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In my experience, tests do not need total coverage to be helpful. Instead, you start reaping different kinds of benefits as coverage increases:

  • more than 30% coverage (aka a couple of integration tests): if your tests fail, something is extremely broken (or your tests are flaky). Thankfully the tests alerted you quickly! But releases will still require extensive manual testing.
  • more than 90% coverage (aka most of the components have superficial unit tests): if your tests pass, the software is likely mostly fine. The untested parts are edge cases, which is fine for non-critical software. But releases will still require some manual testing.
  • very high coverage of functions/statements/branches/requirements: you're living the TDD/BDDBDD dream, and your tests are a precise reflection of the functionality of your software. You can refactor with high confidence, including large scale architectural changes. If the tests pass, your software is almost release ready,ready; only some manual smoke testing required.

The truth is, if you don't start with BDD you're never going to get there, because the work required to test after coding is just excessive. The issue is not writing the tests, but more so being aware of actual requirements (rather than incidental implementation details) and being able to design the software in a way that is both functional and easy to test. When you write the tests first or together with the code, this is practically free.

Since new features require tests, but tests require design changes, but refactoring also requires tests, you have a bit of a chicken and egg problem. As your software creeps closer to decent coverage, you'll have to do do some careful refactoring in those parts of the code where new features occur, just to make the new features testable. This will slow you down a lot – initially. But by only refactoring and testing those parts where new development is needed, the tests also focus on that area where they are needed most. Stable code can continue without tests: if it were buggy, you'd have to change it anyway.

While you try adapting to TDD, a better metric than total project coverage would be the test coverage in parts that are being changed. This coverage should be very high right from the start, though it is not feasible to test all parts of the code that are impacted by a refactoring. Also, you do reap most of the benefits of high test coverage within the tested components. That's not perfect, but still fairly good.

Note that while unit tests seem to be common, starting with the smallest pieces is not a suitable strategy to get a legacy software under test. You'll want to start with integration tests that exercise a large chunk of the software at once. 

E.g. I've found it useful to extract integration test cases from real-world logfiles. Of course running such tests can take a lot of time, which is why you might want to set up an automated server that runs the tests regularly (e.g. a JenkinsJenkins server triggered by commits). The cost of setting up and maintaining such a server is very small compared to not running tests regularly, provided that any test failures actually get fixed quickly.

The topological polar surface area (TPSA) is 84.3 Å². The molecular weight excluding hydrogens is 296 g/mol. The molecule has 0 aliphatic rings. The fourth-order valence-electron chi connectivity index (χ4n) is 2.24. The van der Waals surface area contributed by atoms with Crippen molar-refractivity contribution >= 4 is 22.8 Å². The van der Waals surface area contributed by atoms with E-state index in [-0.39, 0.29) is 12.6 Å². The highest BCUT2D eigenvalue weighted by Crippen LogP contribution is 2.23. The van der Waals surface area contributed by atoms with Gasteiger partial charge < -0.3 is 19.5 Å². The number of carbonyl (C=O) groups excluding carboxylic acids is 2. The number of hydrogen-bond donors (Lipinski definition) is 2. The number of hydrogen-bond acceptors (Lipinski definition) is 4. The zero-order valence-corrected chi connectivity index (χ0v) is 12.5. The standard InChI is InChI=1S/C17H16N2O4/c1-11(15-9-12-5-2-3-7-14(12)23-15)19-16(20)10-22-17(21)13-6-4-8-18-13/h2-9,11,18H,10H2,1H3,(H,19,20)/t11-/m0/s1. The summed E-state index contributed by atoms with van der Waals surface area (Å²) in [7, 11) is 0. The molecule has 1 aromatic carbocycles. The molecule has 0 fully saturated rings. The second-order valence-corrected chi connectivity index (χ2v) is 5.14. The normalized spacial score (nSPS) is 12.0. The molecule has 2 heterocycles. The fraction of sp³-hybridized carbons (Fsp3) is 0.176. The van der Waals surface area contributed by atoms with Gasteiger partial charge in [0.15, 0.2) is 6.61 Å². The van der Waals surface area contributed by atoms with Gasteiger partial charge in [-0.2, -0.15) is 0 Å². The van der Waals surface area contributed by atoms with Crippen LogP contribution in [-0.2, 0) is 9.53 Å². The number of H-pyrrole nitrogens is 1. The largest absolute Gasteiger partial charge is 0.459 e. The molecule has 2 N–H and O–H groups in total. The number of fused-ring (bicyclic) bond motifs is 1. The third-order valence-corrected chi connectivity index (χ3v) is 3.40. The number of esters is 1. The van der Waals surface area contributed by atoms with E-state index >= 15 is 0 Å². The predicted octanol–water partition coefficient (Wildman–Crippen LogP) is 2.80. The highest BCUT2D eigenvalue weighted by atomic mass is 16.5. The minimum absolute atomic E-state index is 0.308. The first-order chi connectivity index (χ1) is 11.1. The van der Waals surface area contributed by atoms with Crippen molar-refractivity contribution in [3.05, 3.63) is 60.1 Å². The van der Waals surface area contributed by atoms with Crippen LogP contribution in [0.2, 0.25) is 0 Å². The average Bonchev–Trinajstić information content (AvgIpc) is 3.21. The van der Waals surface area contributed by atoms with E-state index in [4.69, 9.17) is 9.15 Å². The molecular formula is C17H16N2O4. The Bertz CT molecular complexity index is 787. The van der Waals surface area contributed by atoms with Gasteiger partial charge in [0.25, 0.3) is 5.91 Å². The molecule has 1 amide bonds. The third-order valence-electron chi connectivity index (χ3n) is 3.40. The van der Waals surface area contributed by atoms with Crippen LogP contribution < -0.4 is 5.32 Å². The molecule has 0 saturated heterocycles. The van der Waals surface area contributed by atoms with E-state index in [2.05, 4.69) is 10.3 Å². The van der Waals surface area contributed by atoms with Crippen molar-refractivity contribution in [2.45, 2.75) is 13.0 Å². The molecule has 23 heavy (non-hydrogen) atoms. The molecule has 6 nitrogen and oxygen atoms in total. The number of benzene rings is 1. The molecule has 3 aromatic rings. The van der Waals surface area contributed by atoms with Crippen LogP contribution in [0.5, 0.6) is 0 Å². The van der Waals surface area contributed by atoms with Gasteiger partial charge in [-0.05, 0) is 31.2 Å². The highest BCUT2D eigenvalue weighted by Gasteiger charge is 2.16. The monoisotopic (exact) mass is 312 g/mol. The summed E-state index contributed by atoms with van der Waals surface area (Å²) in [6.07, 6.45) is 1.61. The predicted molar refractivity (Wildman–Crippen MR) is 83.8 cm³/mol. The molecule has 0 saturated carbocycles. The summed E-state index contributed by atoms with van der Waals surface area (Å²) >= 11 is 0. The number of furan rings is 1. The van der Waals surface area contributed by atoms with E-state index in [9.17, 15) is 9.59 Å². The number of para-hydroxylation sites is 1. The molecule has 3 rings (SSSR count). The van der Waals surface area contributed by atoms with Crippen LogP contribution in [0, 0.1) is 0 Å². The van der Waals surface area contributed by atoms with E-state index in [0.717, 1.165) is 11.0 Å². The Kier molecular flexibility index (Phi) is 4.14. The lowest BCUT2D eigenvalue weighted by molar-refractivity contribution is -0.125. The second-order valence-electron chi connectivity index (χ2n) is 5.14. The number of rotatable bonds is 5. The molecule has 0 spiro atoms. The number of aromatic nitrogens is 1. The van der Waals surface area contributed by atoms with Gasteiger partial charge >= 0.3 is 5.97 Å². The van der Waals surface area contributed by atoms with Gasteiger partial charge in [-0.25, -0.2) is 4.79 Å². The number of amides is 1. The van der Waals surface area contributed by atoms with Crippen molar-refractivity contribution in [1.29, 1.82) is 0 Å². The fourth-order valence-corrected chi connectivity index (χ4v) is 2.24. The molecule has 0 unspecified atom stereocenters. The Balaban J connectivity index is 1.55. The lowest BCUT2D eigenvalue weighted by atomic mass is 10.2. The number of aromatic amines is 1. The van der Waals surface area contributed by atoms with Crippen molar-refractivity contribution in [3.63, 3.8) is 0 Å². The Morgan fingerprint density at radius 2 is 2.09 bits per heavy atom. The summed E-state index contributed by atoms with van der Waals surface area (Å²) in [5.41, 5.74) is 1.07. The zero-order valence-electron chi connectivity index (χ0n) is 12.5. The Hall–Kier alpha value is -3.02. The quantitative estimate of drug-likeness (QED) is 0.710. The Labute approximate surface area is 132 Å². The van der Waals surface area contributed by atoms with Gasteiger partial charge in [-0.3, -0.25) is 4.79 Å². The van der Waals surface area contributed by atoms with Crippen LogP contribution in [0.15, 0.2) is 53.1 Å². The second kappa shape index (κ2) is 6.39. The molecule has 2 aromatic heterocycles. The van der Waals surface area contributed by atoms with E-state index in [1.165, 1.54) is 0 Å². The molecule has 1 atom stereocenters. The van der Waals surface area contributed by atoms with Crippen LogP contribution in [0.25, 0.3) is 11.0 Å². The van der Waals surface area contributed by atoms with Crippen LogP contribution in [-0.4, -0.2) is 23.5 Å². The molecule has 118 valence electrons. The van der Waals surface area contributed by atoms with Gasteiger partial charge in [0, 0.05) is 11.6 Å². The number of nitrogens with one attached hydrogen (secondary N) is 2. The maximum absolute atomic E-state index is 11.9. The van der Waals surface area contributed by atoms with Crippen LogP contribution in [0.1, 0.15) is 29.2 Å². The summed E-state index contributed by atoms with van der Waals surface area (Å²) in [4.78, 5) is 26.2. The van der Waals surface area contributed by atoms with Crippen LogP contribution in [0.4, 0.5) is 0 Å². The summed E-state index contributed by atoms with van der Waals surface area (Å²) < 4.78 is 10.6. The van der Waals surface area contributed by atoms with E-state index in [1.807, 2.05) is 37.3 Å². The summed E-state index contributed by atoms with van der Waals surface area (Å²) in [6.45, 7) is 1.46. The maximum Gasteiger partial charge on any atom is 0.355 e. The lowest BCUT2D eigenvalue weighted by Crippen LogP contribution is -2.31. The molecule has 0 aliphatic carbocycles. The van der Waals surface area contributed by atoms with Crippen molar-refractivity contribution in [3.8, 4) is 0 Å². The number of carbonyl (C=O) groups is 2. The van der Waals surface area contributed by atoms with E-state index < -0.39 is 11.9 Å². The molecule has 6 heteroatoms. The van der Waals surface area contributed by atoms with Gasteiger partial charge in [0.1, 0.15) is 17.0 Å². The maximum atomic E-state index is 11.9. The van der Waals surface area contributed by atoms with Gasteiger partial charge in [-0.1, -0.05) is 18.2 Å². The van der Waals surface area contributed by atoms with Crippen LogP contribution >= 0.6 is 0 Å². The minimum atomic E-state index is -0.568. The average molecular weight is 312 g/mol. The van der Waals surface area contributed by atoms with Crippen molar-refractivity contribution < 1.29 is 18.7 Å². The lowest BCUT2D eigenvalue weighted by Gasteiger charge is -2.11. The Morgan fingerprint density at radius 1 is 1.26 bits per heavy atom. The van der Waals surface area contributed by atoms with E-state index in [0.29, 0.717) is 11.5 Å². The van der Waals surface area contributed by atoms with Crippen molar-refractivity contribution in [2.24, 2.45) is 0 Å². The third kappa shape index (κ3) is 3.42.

In my experience, tests do not need total coverage to be helpful. Instead, you start reaping different kinds of benefits as coverage increases:

  • more than 30% coverage (aka a couple of integration tests): if your tests fail, something is extremely broken (or your tests are flaky). Thankfully the tests alerted you quickly! But releases will still require extensive manual testing.
  • more than 90% coverage (aka most of the components have superficial unit tests): if your tests pass, the software is likely mostly fine. The untested parts are edge cases, which is fine for non-critical software. But releases will still require some manual testing.
  • very high coverage of functions/statements/branches/requirements: you're living the TDD/BDD dream, and your tests are a precise reflection of the functionality of your software. You can refactor with high confidence, including large scale architectural changes. If the tests pass, your software is almost release ready, only some manual smoke testing required.

The truth is, if you don't start with BDD you're never going to get there, because the work required to test after coding is just excessive. The issue is not writing the tests, but more so being aware of actual requirements (rather than incidental implementation details) and being able to design the software in a way that is both functional and easy to test. When you write the tests first or together with the code, this is practically free.

Since new features require tests, but tests require design changes, but refactoring also requires tests, you have a bit of a chicken and egg problem. As your software creeps closer to decent coverage, you'll have to do do some careful refactoring in those parts of the code where new features occur, just to make the new features testable. This will slow you down a lot – initially. But by only refactoring and testing those parts where new development is needed, the tests also focus on that area where they are needed most. Stable code can continue without tests: if it were buggy, you'd have to change it anyway.

While you try adapting to TDD, a better metric than total project coverage would be the test coverage in parts that are being changed. This coverage should be very high right from the start, though it is not feasible to test all parts of the code that are impacted by a refactoring. Also, you do reap most of the benefits of high test coverage within the tested components. That's not perfect, but still fairly good.

Note that while unit tests seem to be common, starting with the smallest pieces is not a suitable strategy to get a legacy software under test. You'll want to start with integration tests that exercise a large chunk of the software at once. E.g. I've found it useful to extract integration test cases from real-world logfiles. Of course running such tests can take a lot of time, which is why you might want to set up an automated server that runs the tests regularly (e.g. a Jenkins server triggered by commits). The cost of setting up and maintaining such a server is very small compared to not running tests regularly, provided that any test failures actually get fixed quickly.